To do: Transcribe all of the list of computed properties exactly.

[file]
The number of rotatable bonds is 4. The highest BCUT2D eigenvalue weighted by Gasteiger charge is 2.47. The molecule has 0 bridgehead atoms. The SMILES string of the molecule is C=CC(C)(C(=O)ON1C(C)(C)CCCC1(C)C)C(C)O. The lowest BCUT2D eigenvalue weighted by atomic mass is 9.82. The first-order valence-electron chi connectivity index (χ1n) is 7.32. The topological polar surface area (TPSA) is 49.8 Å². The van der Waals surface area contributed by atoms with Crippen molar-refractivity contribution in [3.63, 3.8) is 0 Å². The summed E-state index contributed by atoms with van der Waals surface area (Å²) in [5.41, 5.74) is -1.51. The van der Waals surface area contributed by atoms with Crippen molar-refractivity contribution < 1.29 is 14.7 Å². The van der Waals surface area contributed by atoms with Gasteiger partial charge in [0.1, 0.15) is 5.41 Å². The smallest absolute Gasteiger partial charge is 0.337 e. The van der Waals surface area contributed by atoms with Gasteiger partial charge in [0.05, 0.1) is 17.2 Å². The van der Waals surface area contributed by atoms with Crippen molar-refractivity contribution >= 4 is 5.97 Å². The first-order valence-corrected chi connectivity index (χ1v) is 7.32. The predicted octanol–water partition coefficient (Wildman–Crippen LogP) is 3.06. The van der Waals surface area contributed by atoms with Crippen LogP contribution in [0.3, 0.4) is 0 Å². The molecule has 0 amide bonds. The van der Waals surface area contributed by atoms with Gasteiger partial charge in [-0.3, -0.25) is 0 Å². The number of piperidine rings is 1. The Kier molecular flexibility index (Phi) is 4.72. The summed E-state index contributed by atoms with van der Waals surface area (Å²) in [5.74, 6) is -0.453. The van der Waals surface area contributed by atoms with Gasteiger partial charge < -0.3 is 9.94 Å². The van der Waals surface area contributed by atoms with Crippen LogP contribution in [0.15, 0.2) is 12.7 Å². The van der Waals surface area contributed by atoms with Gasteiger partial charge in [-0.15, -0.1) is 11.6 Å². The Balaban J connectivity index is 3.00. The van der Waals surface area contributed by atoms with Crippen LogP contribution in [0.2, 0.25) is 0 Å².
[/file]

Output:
The number of rotatable bonds is 4. The highest BCUT2D eigenvalue weighted by Gasteiger charge is 2.47. The molecule has 0 bridgehead atoms. The SMILES string of the molecule is C=CC(C)(C(=O)ON1C(C)(C)CCCC1(C)C)C(C)O. The lowest BCUT2D eigenvalue weighted by atomic mass is 9.82. The first-order valence-electron chi connectivity index (χ1n) is 7.32. The topological polar surface area (TPSA) is 49.8 Å². The van der Waals surface area contributed by atoms with Crippen molar-refractivity contribution in [3.63, 3.8) is 0 Å². The summed E-state index contributed by atoms with van der Waals surface area (Å²) in [5.41, 5.74) is -1.51. The van der Waals surface area contributed by atoms with Crippen molar-refractivity contribution < 1.29 is 14.7 Å². The van der Waals surface area contributed by atoms with Gasteiger partial charge in [0.1, 0.15) is 5.41 Å². The smallest absolute Gasteiger partial charge is 0.337 e. The van der Waals surface area contributed by atoms with Gasteiger partial charge in [0.05, 0.1) is 17.2 Å². The van der Waals surface area contributed by atoms with Crippen molar-refractivity contribution >= 4 is 5.97 Å². The first-order valence-corrected chi connectivity index (χ1v) is 7.32. The predicted octanol–water partition coefficient (Wildman–Crippen LogP) is 3.06. The van der Waals surface area contributed by atoms with Crippen LogP contribution in [0.3, 0.4) is 0 Å². The molecule has 0 amide bonds. The van der Waals surface area contributed by atoms with Gasteiger partial charge in [-0.3, -0.25) is 0 Å². The number of piperidine rings is 1. The Kier molecular flexibility index (Phi) is 4.72. The summed E-state index contributed by atoms with van der Waals surface area (Å²) in [5.74, 6) is -0.453. The van der Waals surface area contributed by atoms with Gasteiger partial charge < -0.3 is 9.94 Å². The van der Waals surface area contributed by atoms with Crippen LogP contribution in [0.15, 0.2) is 12.7 Å². The van der Waals surface area contributed by atoms with Gasteiger partial charge in [-0.15, -0.1) is 11.6 Å². The Balaban J connectivity index is 3.00. The van der Waals surface area contributed by atoms with Crippen LogP contribution in [0.2, 0.25) is 0 Å².